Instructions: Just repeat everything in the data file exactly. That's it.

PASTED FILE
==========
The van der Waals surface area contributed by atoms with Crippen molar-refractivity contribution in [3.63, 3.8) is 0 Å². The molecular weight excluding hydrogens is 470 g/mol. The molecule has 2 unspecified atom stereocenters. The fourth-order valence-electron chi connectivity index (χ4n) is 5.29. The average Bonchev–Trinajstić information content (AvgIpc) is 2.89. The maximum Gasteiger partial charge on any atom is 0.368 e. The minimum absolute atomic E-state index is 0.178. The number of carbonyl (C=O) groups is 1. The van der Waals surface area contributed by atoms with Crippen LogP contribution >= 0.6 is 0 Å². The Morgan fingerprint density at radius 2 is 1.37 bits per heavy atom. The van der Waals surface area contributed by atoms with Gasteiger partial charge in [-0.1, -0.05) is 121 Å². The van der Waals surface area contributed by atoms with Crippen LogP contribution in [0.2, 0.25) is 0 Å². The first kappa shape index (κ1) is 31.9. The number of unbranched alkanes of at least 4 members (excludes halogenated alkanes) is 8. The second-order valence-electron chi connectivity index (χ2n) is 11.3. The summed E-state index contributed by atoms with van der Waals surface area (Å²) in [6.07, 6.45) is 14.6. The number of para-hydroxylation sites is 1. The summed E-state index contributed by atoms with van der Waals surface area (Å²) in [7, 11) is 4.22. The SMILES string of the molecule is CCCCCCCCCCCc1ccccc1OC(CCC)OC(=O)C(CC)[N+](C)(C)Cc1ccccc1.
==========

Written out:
The van der Waals surface area contributed by atoms with Crippen molar-refractivity contribution in [3.63, 3.8) is 0 Å². The molecular weight excluding hydrogens is 470 g/mol. The molecule has 2 unspecified atom stereocenters. The fourth-order valence-electron chi connectivity index (χ4n) is 5.29. The average Bonchev–Trinajstić information content (AvgIpc) is 2.89. The maximum Gasteiger partial charge on any atom is 0.368 e. The minimum absolute atomic E-state index is 0.178. The number of carbonyl (C=O) groups is 1. The van der Waals surface area contributed by atoms with Crippen LogP contribution >= 0.6 is 0 Å². The Morgan fingerprint density at radius 2 is 1.37 bits per heavy atom. The van der Waals surface area contributed by atoms with Gasteiger partial charge in [-0.1, -0.05) is 121 Å². The van der Waals surface area contributed by atoms with Crippen LogP contribution in [0.2, 0.25) is 0 Å². The first kappa shape index (κ1) is 31.9. The number of unbranched alkanes of at least 4 members (excludes halogenated alkanes) is 8. The second-order valence-electron chi connectivity index (χ2n) is 11.3. The summed E-state index contributed by atoms with van der Waals surface area (Å²) in [6.07, 6.45) is 14.6. The number of para-hydroxylation sites is 1. The summed E-state index contributed by atoms with van der Waals surface area (Å²) in [7, 11) is 4.22. The SMILES string of the molecule is CCCCCCCCCCCc1ccccc1OC(CCC)OC(=O)C(CC)[N+](C)(C)Cc1ccccc1.